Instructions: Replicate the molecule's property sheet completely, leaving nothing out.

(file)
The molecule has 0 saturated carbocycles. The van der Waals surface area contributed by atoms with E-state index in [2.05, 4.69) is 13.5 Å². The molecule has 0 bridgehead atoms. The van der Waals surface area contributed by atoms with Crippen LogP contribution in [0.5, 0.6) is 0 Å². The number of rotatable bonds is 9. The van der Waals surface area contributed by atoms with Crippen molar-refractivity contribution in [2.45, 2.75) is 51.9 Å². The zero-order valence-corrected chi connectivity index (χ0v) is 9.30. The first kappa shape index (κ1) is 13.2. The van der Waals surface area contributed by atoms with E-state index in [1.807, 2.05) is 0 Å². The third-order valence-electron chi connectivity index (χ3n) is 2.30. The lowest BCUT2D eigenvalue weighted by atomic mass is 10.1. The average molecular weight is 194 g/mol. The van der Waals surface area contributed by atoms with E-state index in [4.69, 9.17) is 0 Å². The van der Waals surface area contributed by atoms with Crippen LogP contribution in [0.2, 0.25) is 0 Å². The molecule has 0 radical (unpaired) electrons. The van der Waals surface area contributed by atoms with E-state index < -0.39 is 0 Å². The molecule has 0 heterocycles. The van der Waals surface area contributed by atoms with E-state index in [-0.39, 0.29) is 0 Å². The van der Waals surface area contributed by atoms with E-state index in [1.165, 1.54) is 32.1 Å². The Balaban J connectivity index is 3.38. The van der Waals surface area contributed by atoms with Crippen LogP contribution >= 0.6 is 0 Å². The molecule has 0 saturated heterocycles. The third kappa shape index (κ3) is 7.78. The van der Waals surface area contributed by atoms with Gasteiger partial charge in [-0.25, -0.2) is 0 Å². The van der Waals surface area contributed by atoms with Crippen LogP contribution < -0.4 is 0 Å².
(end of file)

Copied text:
The molecule has 0 saturated carbocycles. The van der Waals surface area contributed by atoms with E-state index in [2.05, 4.69) is 13.5 Å². The molecule has 0 bridgehead atoms. The van der Waals surface area contributed by atoms with Crippen LogP contribution in [0.5, 0.6) is 0 Å². The number of rotatable bonds is 9. The van der Waals surface area contributed by atoms with Crippen molar-refractivity contribution in [2.45, 2.75) is 51.9 Å². The zero-order valence-corrected chi connectivity index (χ0v) is 9.30. The first kappa shape index (κ1) is 13.2. The van der Waals surface area contributed by atoms with E-state index in [1.807, 2.05) is 0 Å². The third-order valence-electron chi connectivity index (χ3n) is 2.30. The lowest BCUT2D eigenvalue weighted by atomic mass is 10.1. The average molecular weight is 194 g/mol. The van der Waals surface area contributed by atoms with E-state index in [4.69, 9.17) is 0 Å². The van der Waals surface area contributed by atoms with Crippen LogP contribution in [0.2, 0.25) is 0 Å². The molecule has 0 radical (unpaired) electrons. The van der Waals surface area contributed by atoms with E-state index < -0.39 is 0 Å². The molecule has 0 heterocycles. The van der Waals surface area contributed by atoms with E-state index in [-0.39, 0.29) is 0 Å². The van der Waals surface area contributed by atoms with E-state index in [1.165, 1.54) is 32.1 Å². The Balaban J connectivity index is 3.38. The van der Waals surface area contributed by atoms with Crippen LogP contribution >= 0.6 is 0 Å². The molecule has 0 saturated heterocycles. The third kappa shape index (κ3) is 7.78. The van der Waals surface area contributed by atoms with Gasteiger partial charge in [-0.25, -0.2) is 0 Å². The van der Waals surface area contributed by atoms with Crippen LogP contribution < -0.4 is 0 Å².